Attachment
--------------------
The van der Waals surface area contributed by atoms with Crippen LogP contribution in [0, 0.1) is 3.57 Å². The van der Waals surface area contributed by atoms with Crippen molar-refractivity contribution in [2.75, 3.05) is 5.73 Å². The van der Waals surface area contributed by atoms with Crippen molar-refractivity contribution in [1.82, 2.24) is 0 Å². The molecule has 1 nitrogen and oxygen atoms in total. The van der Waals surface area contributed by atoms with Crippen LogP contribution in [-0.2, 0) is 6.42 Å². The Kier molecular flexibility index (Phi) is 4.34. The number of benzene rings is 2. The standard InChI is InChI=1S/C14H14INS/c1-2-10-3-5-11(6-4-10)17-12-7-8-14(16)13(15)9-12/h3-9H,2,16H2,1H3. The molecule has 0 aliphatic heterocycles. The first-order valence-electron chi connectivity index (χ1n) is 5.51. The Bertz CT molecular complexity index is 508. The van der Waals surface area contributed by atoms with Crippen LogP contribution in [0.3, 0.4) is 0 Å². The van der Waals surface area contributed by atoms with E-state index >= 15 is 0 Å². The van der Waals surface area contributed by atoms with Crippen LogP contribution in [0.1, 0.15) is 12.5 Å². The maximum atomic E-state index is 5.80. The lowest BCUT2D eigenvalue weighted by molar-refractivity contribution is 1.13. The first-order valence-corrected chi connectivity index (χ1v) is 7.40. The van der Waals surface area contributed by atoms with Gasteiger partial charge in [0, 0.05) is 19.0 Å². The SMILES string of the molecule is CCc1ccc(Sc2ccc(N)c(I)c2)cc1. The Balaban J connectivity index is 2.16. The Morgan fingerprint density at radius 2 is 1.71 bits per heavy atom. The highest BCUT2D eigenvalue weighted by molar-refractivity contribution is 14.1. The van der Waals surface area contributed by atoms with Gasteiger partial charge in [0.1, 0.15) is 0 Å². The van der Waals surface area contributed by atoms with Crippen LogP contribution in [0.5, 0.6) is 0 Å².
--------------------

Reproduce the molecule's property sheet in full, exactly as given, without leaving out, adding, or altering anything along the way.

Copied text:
The van der Waals surface area contributed by atoms with Crippen LogP contribution in [0, 0.1) is 3.57 Å². The van der Waals surface area contributed by atoms with Crippen molar-refractivity contribution in [2.75, 3.05) is 5.73 Å². The van der Waals surface area contributed by atoms with Crippen molar-refractivity contribution in [1.82, 2.24) is 0 Å². The molecule has 1 nitrogen and oxygen atoms in total. The van der Waals surface area contributed by atoms with Crippen LogP contribution in [-0.2, 0) is 6.42 Å². The Kier molecular flexibility index (Phi) is 4.34. The number of benzene rings is 2. The standard InChI is InChI=1S/C14H14INS/c1-2-10-3-5-11(6-4-10)17-12-7-8-14(16)13(15)9-12/h3-9H,2,16H2,1H3. The molecule has 0 aliphatic heterocycles. The first-order valence-electron chi connectivity index (χ1n) is 5.51. The Bertz CT molecular complexity index is 508. The van der Waals surface area contributed by atoms with Crippen LogP contribution in [0.3, 0.4) is 0 Å². The van der Waals surface area contributed by atoms with E-state index >= 15 is 0 Å². The van der Waals surface area contributed by atoms with Crippen LogP contribution in [0.1, 0.15) is 12.5 Å². The maximum atomic E-state index is 5.80. The lowest BCUT2D eigenvalue weighted by molar-refractivity contribution is 1.13. The first-order valence-corrected chi connectivity index (χ1v) is 7.40. The van der Waals surface area contributed by atoms with Gasteiger partial charge in [0, 0.05) is 19.0 Å². The SMILES string of the molecule is CCc1ccc(Sc2ccc(N)c(I)c2)cc1. The Balaban J connectivity index is 2.16. The Morgan fingerprint density at radius 2 is 1.71 bits per heavy atom. The highest BCUT2D eigenvalue weighted by molar-refractivity contribution is 14.1. The van der Waals surface area contributed by atoms with Gasteiger partial charge in [0.1, 0.15) is 0 Å². The van der Waals surface area contributed by atoms with Crippen LogP contribution in [0.5, 0.6) is 0 Å².